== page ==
A dental crown is a permanent restoration used to restore the natural shape, size and function of a compromised tooth.
When a natural tooth has extensive decay, wear, cracks, large compromised old fillings, or has recently had a root canal treatment, a dental crown is commonly recommended to preserve the integrity of the tooth. In some circumstances, dental crowns are a great option for cosmetic modification of severely discolored, misaligned or poorly shaped teeth.
Dr. Mazen Natour uses only all-porcelain crowns at his Manhattan dental clinic. All-porcelain crowns match most closely the natural color and appearance of dental enamel. Dental enamel is the layer covering natural teeth.
In addition, all-porcelain crowns do not have some of the disadvantages of porcelain-on-metal crowns, such as allergies to the metal, or the unaesthetic dark line next to the gum line.
A typical crown restoration requires two office visits.
- The patient is numbed using local anesthesia in the area of the tooth to be treated
- The natural tooth is prepared to receive the crown, by cleaning up all decayed portions of the tooth, and placing build-up material, if needed for tooth retention.
- A final impression is taken. Our dental lab technicians use that impression to precisely fabricate a custom-made crown.
- A temporary crown is placed at the end of this visit to protect the tooth. The temporary crown is made of acrylic-based material.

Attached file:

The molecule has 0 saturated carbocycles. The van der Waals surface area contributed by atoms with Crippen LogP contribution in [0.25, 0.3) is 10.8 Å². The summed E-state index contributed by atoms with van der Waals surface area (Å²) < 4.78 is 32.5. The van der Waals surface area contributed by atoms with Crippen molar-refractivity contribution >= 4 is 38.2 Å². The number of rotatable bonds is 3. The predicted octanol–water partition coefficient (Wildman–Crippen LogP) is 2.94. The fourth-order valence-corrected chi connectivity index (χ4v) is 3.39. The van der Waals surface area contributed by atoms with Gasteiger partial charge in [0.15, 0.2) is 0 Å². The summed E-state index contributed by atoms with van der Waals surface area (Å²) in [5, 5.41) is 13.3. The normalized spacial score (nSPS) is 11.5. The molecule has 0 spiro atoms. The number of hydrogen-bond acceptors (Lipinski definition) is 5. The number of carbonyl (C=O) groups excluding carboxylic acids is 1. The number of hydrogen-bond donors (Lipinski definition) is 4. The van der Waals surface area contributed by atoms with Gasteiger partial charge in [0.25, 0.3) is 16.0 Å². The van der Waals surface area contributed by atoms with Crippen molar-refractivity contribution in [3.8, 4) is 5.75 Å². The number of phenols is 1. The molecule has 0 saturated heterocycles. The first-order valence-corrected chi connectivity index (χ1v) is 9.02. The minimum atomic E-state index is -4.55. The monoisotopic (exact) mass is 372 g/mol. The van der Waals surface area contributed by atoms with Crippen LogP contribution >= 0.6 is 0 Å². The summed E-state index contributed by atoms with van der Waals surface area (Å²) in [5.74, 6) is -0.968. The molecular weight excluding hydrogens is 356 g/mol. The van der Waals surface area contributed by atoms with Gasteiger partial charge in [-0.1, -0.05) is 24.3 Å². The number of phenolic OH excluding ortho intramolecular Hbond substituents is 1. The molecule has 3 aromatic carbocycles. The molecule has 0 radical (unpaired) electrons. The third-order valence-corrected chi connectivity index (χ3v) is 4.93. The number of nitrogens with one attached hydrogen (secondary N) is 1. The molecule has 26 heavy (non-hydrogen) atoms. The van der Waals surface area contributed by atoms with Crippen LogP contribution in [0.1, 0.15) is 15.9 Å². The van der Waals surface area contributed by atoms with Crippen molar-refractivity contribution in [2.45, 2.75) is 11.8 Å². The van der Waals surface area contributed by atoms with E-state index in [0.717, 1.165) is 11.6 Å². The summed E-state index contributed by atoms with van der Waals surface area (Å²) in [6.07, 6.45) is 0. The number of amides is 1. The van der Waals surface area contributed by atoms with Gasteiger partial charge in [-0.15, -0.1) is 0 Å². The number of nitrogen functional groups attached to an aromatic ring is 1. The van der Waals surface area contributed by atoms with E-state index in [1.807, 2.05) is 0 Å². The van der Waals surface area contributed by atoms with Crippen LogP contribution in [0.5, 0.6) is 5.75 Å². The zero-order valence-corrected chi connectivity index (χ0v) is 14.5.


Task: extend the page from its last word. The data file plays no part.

- The temporary crown is removed.
- The permanent porcelain crown is cemented in place.
- Minor adjustments are commonly made to ensure a proper occlusion (bite).
The best way to care for dental crowns is the same as caring for natural teeth. Proper brushing, flossing, and a regular professional cleaning at the dentist office will give a long life to your new crown.
- Discomfort and sensitivity – it is common to have some discomfort and sensitivity after receiving a permanent crown. The discomfort normally resolves on its own within a few weeks. Pain or sensitivity that occurs when biting down is normally due to the crown being too high. If that occurs, please come back to the office so the bite is adjusted.
In rare instances, a tooth that started with a large cavity may become more sensitive than usual after placing the crown. The tooth will be evaluated and a root canal may be needed.
- Loose / fallen crown – over time, it is possible that the cement washes out from underneath the crown. If left untreated, this allows bacteria to seep in causing further tooth decay. The best way to avoid that is to see Dr. Natour regularly. A regular routine cleaning, x-rays and check up will diagnose the issue before it causes extensive decay.
If a crown falls off completely, please contact our office immediately. While the crown can be cleaned and temporarily placed back using over-the-counter temporary dental glue, the tooth will still be exposed to bacteria and further decay. The permanent crown must be professionally recemented, and sometimes replaced altogether.
Most dental insurance plans cover dental crowns when crowns are needed to restore teeth with advanced decay or fractures, with the typical coverage ranging in the 50% – 80%. The coverage varies by plan, and is subject to certain restrictions. The best way to determine the insurance coverage for dental crowns is by submitting a pre-authorization request. The office of Dr. Mazen Natour will handle all insurance matters for its patients. Please call us if you have any questions about your coverage.